Looking for a sunny Swedish summer? The best advice from the meteorologist is to go to the coast. The reason for this is due to a phenomenon known as the “sea breeze”. In the morning, the sun's rays begin to heat the air near the ground.  Since warm air has lower density than cold air, it rises. The air parcel cools as it rises; when it has reached a certain height, condensation occurs. As a result, cumulus clouds form, just like the ones we see in the photo. In order to replace the rising air over the land surface, a wind flow – a breeze – from sea to land is initiated. The breeze brings somewhat cooler marine air – as heating over the sea is slower – that flows inland several kilometres before it can warm enough to rise and form clouds. Therefore, at the immediate coast, the sky is often free from clouds, all thanks to the sea breeze.

Winner, June 2022: Birgitta Tomkinson

Two parallel rainbows over a summer meadow
Go get your shovels, because we're going on a treasure hunt! But the question is: at the end of which of the rainbows should we look? Rainbows, as you may know, occur when sunlight is refracted and reflected in raindrops. The light from the sun is electromagnetic radiation that consists of a lot of different wavelengths, which we see as different colors. The different wavelengths are refracted to a different extent in the raindrops and make the colors appear in the following order in the rainbow: red, orange, yellow, green, blue, indigo and violet. If the light is reflected twice in the raindrops, an outer rainbow also occurs. The outer rainbow has the reverse order of the colors and is not as bright as the inner rainbow. By the way, did you know that the rainbow is not actually an arc but a full circle? But you need to be really high up, for example on top of a mountain, to be able to see a "rain circle".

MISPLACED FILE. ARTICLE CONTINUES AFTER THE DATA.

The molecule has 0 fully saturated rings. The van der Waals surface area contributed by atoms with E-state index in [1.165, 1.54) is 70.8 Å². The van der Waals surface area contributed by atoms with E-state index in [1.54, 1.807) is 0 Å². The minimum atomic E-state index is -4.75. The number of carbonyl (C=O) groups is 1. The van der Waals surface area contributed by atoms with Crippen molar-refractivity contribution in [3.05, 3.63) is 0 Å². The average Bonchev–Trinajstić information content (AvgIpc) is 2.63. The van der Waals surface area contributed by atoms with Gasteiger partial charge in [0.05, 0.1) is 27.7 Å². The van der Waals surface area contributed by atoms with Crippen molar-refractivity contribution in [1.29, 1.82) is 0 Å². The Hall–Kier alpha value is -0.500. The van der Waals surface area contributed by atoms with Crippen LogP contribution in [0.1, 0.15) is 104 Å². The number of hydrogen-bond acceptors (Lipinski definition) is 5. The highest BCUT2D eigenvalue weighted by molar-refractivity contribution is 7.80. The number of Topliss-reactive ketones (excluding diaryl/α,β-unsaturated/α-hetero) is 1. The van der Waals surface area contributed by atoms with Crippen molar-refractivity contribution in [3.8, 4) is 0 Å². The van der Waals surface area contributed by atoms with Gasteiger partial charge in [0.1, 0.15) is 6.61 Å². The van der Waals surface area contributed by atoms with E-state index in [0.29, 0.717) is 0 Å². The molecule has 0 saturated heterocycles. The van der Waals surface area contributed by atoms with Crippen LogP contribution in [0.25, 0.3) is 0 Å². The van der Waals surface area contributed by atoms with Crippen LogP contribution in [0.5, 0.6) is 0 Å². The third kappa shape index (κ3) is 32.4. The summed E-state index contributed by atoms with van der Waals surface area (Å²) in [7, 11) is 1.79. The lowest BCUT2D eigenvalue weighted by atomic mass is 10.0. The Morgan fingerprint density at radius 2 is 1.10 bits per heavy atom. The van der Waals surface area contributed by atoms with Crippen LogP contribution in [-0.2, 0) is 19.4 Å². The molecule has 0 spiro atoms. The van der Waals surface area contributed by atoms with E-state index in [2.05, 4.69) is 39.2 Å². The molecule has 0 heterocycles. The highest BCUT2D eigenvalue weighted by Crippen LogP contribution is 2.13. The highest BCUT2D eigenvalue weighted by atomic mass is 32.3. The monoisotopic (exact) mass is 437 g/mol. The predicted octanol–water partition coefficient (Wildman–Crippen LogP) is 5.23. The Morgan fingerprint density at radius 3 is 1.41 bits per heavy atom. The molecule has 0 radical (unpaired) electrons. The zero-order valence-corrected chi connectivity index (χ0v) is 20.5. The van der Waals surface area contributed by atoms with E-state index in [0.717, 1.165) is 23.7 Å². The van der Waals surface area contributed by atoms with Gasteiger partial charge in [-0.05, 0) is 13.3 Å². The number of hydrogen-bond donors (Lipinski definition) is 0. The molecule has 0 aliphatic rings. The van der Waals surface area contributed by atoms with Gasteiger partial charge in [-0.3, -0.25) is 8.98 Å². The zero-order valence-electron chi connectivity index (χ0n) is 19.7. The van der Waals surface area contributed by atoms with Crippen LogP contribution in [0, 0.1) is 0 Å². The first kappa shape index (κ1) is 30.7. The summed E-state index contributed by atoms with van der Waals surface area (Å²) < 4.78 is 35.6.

Winner, July 2022: Jan Henriksson

steam fog that looks like smoke on the water
Smoke on the water. The phenomenon that we see in the picture is called steam fog and usually occurs in late summer or autumn. At this time of year, the water has finally warmed up to decent bathing temperatures, but it's starting to get colder in the air. Water vapor rises from the surface but then quickly condenses into droplets and forms the dancing patches of mist. If you think about it, it's actually the same process as when water vapor rises from a pan of boiling water – only the lake isn't as hot, of course!

Winner, August 2022: Artjom Jefimov

Aurora. The Northern Lights. Polar Lights. Is it the most fascinating light phenomenon we have on this planet? For a long time, it was believed that the aurora was a reflection in the sky of massive shoals of fish or from the light of torches used by the Sámi far up in the North, but nowadays we know better. The aurora occurs when charged particles from the sun crash into atoms and molecules in the upper part of our atmosphere: if oxygen is excited, the light will be yellow, green or red, while for nitrogen, the light turns violet. The charged particles are affected by the magnetic field of the Earth, which explains why the chances of seeing the aurora increase the further north you go in Sweden. As long as the sky is free from clouds, of course.